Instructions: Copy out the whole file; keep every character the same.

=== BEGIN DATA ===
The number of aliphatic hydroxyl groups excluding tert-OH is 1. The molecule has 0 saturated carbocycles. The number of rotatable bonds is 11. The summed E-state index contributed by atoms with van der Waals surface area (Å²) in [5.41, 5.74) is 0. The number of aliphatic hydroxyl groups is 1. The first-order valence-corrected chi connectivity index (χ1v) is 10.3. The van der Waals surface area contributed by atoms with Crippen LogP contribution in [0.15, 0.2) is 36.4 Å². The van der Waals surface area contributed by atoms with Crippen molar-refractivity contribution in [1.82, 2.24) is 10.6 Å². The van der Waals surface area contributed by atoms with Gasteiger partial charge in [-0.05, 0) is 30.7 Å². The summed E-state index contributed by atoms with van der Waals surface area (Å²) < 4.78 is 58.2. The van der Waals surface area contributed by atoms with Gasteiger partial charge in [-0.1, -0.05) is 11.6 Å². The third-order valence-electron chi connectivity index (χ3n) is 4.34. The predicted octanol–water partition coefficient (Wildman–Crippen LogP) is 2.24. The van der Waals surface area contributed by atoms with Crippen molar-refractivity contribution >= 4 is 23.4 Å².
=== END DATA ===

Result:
The number of aliphatic hydroxyl groups excluding tert-OH is 1. The molecule has 0 saturated carbocycles. The number of rotatable bonds is 11. The summed E-state index contributed by atoms with van der Waals surface area (Å²) in [5.41, 5.74) is 0. The number of aliphatic hydroxyl groups is 1. The first-order valence-corrected chi connectivity index (χ1v) is 10.3. The van der Waals surface area contributed by atoms with Crippen LogP contribution in [0.15, 0.2) is 36.4 Å². The van der Waals surface area contributed by atoms with Crippen molar-refractivity contribution in [1.82, 2.24) is 10.6 Å². The van der Waals surface area contributed by atoms with Gasteiger partial charge in [-0.05, 0) is 30.7 Å². The summed E-state index contributed by atoms with van der Waals surface area (Å²) < 4.78 is 58.2. The van der Waals surface area contributed by atoms with Gasteiger partial charge in [-0.1, -0.05) is 11.6 Å². The third-order valence-electron chi connectivity index (χ3n) is 4.34. The predicted octanol–water partition coefficient (Wildman–Crippen LogP) is 2.24. The van der Waals surface area contributed by atoms with Crippen molar-refractivity contribution >= 4 is 23.4 Å².